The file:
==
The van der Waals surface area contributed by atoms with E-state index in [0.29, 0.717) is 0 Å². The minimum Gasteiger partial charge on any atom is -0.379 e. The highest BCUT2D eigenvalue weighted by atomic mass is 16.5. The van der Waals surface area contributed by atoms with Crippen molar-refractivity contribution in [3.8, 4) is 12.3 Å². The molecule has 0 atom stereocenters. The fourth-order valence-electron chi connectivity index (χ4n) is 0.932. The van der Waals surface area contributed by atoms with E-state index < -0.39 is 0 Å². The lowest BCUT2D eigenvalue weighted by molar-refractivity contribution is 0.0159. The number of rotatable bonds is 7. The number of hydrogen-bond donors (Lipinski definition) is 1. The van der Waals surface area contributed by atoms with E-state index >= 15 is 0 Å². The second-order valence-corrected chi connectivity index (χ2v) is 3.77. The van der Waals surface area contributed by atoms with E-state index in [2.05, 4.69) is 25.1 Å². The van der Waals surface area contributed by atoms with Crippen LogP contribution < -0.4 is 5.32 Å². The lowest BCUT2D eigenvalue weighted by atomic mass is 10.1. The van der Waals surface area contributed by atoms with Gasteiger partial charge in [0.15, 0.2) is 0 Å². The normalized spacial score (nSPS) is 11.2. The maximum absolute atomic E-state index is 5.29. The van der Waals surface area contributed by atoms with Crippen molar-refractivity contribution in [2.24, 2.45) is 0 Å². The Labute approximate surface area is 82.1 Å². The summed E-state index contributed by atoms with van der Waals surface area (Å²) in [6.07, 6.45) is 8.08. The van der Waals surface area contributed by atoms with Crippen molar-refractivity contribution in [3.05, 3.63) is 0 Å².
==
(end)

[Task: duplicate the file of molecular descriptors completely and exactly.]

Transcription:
The van der Waals surface area contributed by atoms with E-state index in [0.29, 0.717) is 0 Å². The minimum Gasteiger partial charge on any atom is -0.379 e. The highest BCUT2D eigenvalue weighted by atomic mass is 16.5. The van der Waals surface area contributed by atoms with Crippen molar-refractivity contribution in [3.8, 4) is 12.3 Å². The molecule has 0 atom stereocenters. The fourth-order valence-electron chi connectivity index (χ4n) is 0.932. The van der Waals surface area contributed by atoms with E-state index < -0.39 is 0 Å². The lowest BCUT2D eigenvalue weighted by molar-refractivity contribution is 0.0159. The number of rotatable bonds is 7. The number of hydrogen-bond donors (Lipinski definition) is 1. The van der Waals surface area contributed by atoms with E-state index >= 15 is 0 Å². The second-order valence-corrected chi connectivity index (χ2v) is 3.77. The van der Waals surface area contributed by atoms with E-state index in [2.05, 4.69) is 25.1 Å². The van der Waals surface area contributed by atoms with Crippen LogP contribution < -0.4 is 5.32 Å². The lowest BCUT2D eigenvalue weighted by atomic mass is 10.1. The van der Waals surface area contributed by atoms with Gasteiger partial charge in [0.15, 0.2) is 0 Å². The normalized spacial score (nSPS) is 11.2. The maximum absolute atomic E-state index is 5.29. The van der Waals surface area contributed by atoms with Crippen molar-refractivity contribution in [2.24, 2.45) is 0 Å². The Labute approximate surface area is 82.1 Å². The summed E-state index contributed by atoms with van der Waals surface area (Å²) in [6.07, 6.45) is 8.08. The van der Waals surface area contributed by atoms with Crippen molar-refractivity contribution in [3.05, 3.63) is 0 Å².